Friday January 8, 2016
How long should you keep tax records?
posted by Thomas J. Banaszynski
Tags: In the news
Not all financial records need to be kept forever. There are some guidelines for how long one should keep financial records,
Taxes: Tax returns and records for tax deductions should normally be kept for seven (7) years. The IRS has three (3) years from the date you actually file your tax return to audit your tax return if it suspects good-faith errors. Most people file their tax return by April 15; however, if your return is filed at a later date, e.g. August 15, the IRS has three (3) years from that August 15 filing date to audit your return for good-faith errors. The three (3) year timeline also provides if you find an error, and need to file an amended tax return.
The IRS has six (6) years to audit and challenge your tax return if it thinks you under reported your gross income by twenty-five percent (25%) or more. There is no timeline if an individual has filed a fraudulent return.
Retirement and Saving Plan Records: Records of your contributions, including any employer match, to a 403(d) account or a 401(k) account or an IRA account should be kept at least one (1) year, or until you file your current year’s tax return. Quarterly statements for your retirement account should be retained until you receive the annual report. If the information on the annual report accurately matches up with the periodic statements, shred the quarterly statements. The annual summaries should be kept at least until you file your tax return. Some advisors suggest that you keep the annual statements permanently, or until you retire. That can be an individual decision. When funds are withdrawn from your retirement account, they will be taxed as ordinary income if you had a tax deduction for the contribution to the retirement account.
If you make a non-deductible contribution to an IRA or Roth IRA, keep your records indefinitely. You need to be able to prove that you paid taxes on the contributed money when the time comes to make a withdrawal.
Brokerage Statements: If you have accounts that are not retirement accounts, retain the records of your purchases of stocks or securities or bonds until you sell the securities. This information will be necessary to determine, and prove, whether you have capital gains or capital losses at tax time. Your brokerage may also provide this information to you. Once you have completed your tax returns, related to capital gains and losses, destroy the other records.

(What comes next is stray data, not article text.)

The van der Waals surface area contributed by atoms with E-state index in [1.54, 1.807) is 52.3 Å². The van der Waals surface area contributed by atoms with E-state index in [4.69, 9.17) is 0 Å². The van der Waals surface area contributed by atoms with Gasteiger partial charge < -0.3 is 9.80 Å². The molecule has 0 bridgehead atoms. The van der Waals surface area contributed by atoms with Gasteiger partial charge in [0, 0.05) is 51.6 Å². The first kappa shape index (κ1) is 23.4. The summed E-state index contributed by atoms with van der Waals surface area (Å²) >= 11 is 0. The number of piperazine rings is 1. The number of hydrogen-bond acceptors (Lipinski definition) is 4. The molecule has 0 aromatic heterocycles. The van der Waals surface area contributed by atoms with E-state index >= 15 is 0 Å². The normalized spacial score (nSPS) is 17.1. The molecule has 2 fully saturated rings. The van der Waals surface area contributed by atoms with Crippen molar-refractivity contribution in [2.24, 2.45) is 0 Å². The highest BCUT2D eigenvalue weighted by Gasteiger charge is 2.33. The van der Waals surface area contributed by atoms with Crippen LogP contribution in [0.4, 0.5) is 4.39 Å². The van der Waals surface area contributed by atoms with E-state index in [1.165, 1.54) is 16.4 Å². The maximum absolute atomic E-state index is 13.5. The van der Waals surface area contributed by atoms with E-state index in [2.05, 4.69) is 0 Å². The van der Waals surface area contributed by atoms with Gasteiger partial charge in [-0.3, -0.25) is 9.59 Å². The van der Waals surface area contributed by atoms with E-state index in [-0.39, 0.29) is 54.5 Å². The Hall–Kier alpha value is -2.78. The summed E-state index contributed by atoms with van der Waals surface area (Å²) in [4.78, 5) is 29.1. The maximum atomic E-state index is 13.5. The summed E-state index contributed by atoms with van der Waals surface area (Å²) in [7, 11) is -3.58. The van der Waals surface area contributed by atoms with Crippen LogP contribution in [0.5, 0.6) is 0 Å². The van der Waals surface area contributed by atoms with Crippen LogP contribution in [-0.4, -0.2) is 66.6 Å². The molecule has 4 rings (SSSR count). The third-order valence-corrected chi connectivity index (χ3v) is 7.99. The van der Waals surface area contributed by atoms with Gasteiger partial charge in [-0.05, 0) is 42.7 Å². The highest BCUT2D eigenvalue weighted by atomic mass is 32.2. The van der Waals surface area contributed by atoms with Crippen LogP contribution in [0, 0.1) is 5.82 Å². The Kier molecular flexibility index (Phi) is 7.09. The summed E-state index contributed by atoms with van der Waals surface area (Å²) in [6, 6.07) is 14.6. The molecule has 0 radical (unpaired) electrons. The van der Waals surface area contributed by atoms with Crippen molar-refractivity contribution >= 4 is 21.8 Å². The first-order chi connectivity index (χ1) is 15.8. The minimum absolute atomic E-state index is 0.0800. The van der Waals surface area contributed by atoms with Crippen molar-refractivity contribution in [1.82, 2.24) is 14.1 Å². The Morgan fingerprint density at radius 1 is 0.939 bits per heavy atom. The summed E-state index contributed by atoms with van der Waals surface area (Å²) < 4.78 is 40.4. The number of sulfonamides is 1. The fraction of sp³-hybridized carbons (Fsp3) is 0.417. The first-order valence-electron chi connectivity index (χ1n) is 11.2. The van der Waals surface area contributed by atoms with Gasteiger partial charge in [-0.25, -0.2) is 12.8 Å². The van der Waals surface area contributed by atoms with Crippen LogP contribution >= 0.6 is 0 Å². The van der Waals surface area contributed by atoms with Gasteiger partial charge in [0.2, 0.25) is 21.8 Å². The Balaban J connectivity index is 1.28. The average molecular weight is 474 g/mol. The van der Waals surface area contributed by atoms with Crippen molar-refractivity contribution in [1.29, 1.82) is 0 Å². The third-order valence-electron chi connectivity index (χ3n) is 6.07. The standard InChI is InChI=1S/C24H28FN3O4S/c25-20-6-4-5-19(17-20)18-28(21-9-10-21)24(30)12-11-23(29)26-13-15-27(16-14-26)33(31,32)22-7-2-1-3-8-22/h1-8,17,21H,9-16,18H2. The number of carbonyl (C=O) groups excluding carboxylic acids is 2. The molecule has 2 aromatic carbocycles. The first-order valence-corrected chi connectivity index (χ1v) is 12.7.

Bank Records: Bank records should typically be kept for at least one (1) year, or until you file your annual tax return. Once you have filed your return, go through your cancelled checks, if you still receive cancelled checks from the bank or financial institution. Save those checks that relate to your payment of taxes; business expenses; home improvements; mortgage payments. Shred any checks that have no long-term significance. If your financial institution only provides pictures of your checks, keep those statements that reflect the payments having that long-term significance.
Bills, Credit Card Receipts and Statements: Typically these records should be destroyed as payments are made, and you receive a record of those payments having been made. However, payments or purchases for “big ticket” items should be kept permanently, or until you dispose of the item. These purchases might include things such as jewelry, antique rugs, appliances, antiques, cars, collectibles, furniture, computers, etc. These should be kept in an insurance file for proof of their value in the event of a loss or damage. You will also need a record to show the price you paid if you have a capital gain or loss of the sale or disposition of the item or items.
House and Condominium Records: These records should be kept for at least six (6) years, and maybe forever, or until you dispose of the property. Keep all records which document the purchase price, which would include for things such as legal fees and real estate agent’s commission. Keep all records of permanent improvements. These would include such items as remodeling expenses, additions, permanent installations, e.g. roof, furnace, air conditioning, etc. It is important to keep these records. Any improvements which you make on your house, as well as the expenses in selling it, are added to the original purchase price of the residence. This can reduce any potential capital gains on the sale of the real estate and allow you to receive a greater profit.
An individual taxpayer can exclude up to $250,000.00 of gain ($500,000.00 for married taxpayers filing jointly) from the sale of a home owned and used by the tax payer as a principal residence for at least two (2) of the five (5) years before the sale. A surviving spouse will qualify for the up to the $500,000.00 capital gain exclusion if the sale occurs not later than two (2) years after the other spouse’s death, if other requirements for the $500,000.00 exclusion were met immediately before this spouse’s death; and the surviving spouse is not remarried as of the date of the sale.
Hopefully the foregoing offers you some insight on how long you should retain your records. When in doubt, especially as related to tax documents or supporting documentation, keep the records for at least seven (7) years, or indefinitely. If you have questions, consult a competent financial advisor.